The Cautious Revolution: Britain Today and Tomorrow

By Ernest Watkins | Go to book overview

CHAPTER XVIII
Anglo-American Relations

I would produce as Exhibit A the following criticism of an American film shown in London in the fall of 1949. The criticism is from the News Chronicle of October 8:

Last week Mr. Humphrey Bogart found his soul as a night club proprietor, which moved me to award that profession second place for general democratic glamour. A little thought, however, has caused a slight adjustment of the award.

Here is my list of those callings wherein, according to Hollywood, the American dream of male success materialises in all fullness and glory. In order of precedence they are: gambler, show producer, advertising agent, night club operator, orchestra leader.

In the crowd, well below these symbolistic figures, come reporters, private detectives, undercover men, crooners, piano concerto players, war heroes, composers, plain and fancy business men, plain and fancy racketeers, etc., etc., etc. Creatures of glamour certainly, but lacking the fundamental nerve, insouciance, freedom and solid glamour of the big five.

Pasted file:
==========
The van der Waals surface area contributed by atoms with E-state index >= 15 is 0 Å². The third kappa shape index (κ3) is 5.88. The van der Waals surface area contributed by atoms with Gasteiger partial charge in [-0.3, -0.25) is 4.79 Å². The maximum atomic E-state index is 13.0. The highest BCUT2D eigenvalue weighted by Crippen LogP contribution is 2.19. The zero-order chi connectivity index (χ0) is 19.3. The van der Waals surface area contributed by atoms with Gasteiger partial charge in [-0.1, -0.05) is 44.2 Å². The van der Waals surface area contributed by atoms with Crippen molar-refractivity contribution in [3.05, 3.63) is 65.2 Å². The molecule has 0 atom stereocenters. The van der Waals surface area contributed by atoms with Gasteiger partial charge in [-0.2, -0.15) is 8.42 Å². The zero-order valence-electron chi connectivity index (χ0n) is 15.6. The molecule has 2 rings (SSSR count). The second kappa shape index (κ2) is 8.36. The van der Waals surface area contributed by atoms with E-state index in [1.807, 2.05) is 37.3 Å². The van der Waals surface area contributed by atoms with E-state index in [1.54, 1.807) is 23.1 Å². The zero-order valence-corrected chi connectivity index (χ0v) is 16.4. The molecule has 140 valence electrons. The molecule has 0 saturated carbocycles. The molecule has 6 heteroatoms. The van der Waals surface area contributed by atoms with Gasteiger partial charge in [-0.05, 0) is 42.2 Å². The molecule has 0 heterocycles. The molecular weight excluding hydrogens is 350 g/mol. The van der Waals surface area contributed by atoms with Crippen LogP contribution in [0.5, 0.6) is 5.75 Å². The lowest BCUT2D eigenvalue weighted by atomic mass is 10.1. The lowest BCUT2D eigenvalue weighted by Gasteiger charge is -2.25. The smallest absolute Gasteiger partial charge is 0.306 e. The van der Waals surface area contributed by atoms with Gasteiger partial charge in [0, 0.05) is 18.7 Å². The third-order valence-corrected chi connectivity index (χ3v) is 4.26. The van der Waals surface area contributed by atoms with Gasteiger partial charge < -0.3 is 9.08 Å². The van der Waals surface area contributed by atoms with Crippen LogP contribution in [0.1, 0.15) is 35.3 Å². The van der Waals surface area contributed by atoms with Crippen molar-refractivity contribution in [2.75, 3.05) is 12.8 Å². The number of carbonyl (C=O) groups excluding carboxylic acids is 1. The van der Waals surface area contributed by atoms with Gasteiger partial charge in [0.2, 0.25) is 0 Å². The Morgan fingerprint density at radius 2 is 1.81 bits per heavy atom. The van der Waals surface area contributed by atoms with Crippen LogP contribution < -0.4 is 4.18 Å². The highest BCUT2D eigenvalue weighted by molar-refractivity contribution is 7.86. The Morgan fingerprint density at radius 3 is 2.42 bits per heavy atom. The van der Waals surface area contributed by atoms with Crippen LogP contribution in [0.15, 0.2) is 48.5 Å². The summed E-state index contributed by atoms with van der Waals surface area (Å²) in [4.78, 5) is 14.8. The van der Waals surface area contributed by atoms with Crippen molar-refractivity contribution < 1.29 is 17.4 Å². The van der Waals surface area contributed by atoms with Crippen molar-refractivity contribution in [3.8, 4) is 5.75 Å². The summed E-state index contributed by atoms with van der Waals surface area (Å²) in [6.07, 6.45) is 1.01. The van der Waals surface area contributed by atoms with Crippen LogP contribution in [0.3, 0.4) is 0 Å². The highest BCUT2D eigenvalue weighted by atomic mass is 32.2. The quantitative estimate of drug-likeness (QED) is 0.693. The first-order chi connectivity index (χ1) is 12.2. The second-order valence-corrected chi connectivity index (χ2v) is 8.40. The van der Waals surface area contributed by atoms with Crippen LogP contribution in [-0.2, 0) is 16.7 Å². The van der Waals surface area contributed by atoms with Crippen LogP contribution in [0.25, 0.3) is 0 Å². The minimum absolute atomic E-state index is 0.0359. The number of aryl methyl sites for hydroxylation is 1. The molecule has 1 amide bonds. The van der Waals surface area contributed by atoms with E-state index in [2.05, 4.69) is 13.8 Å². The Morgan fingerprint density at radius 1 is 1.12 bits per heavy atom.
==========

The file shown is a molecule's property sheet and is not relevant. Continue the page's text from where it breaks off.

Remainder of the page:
Any Number Can Play . . . is the gambler's apothesis. Its hero, Charley Kyng (Clark Gable), is surely the American model man, iron nerved, uxorious and white through and through. The gambling joint where his worshipping home-loving underlings wear black ties and jackets and striped trousers, is run with more decorum than a reception at the White House. And Charley can't bear to see his clients suffer and will stake them or give them their car fare home when they are cleaned out. . . .

Charley's model son is the only person in the film who doesn't love him. He is ashamed of his father's profession. To this surly pugnosed young man--whose hoarse voice and lack of manners mark him as the ideal collegiate type--Charley desperately explains that all American business is gambling and that it's something to be a clean gambler.

But it is not until he sees Charley stake everything on one throw of the dice and beat off a couple of gunmen that the pristine nature of Charley's

-351-

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